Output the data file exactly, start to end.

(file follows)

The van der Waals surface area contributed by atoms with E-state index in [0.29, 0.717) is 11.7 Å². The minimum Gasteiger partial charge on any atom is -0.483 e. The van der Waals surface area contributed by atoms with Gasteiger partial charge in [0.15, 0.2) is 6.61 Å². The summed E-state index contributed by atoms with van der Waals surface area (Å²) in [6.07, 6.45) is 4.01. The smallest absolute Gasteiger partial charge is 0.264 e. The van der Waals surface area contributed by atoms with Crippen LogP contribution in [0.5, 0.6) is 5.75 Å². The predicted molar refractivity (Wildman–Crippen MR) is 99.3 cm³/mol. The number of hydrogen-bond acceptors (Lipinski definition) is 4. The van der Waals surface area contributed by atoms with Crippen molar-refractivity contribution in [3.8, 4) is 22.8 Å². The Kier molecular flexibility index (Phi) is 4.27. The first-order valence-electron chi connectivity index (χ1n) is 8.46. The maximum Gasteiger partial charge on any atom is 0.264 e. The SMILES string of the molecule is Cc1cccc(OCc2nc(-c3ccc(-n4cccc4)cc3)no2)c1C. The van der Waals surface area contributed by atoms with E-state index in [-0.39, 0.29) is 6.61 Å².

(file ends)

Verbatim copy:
The van der Waals surface area contributed by atoms with E-state index in [0.29, 0.717) is 11.7 Å². The minimum Gasteiger partial charge on any atom is -0.483 e. The van der Waals surface area contributed by atoms with Gasteiger partial charge in [0.15, 0.2) is 6.61 Å². The summed E-state index contributed by atoms with van der Waals surface area (Å²) in [6.07, 6.45) is 4.01. The smallest absolute Gasteiger partial charge is 0.264 e. The van der Waals surface area contributed by atoms with Crippen LogP contribution in [0.5, 0.6) is 5.75 Å². The predicted molar refractivity (Wildman–Crippen MR) is 99.3 cm³/mol. The number of hydrogen-bond acceptors (Lipinski definition) is 4. The van der Waals surface area contributed by atoms with Crippen molar-refractivity contribution in [3.8, 4) is 22.8 Å². The Kier molecular flexibility index (Phi) is 4.27. The first-order valence-electron chi connectivity index (χ1n) is 8.46. The maximum Gasteiger partial charge on any atom is 0.264 e. The SMILES string of the molecule is Cc1cccc(OCc2nc(-c3ccc(-n4cccc4)cc3)no2)c1C. The van der Waals surface area contributed by atoms with E-state index in [-0.39, 0.29) is 6.61 Å².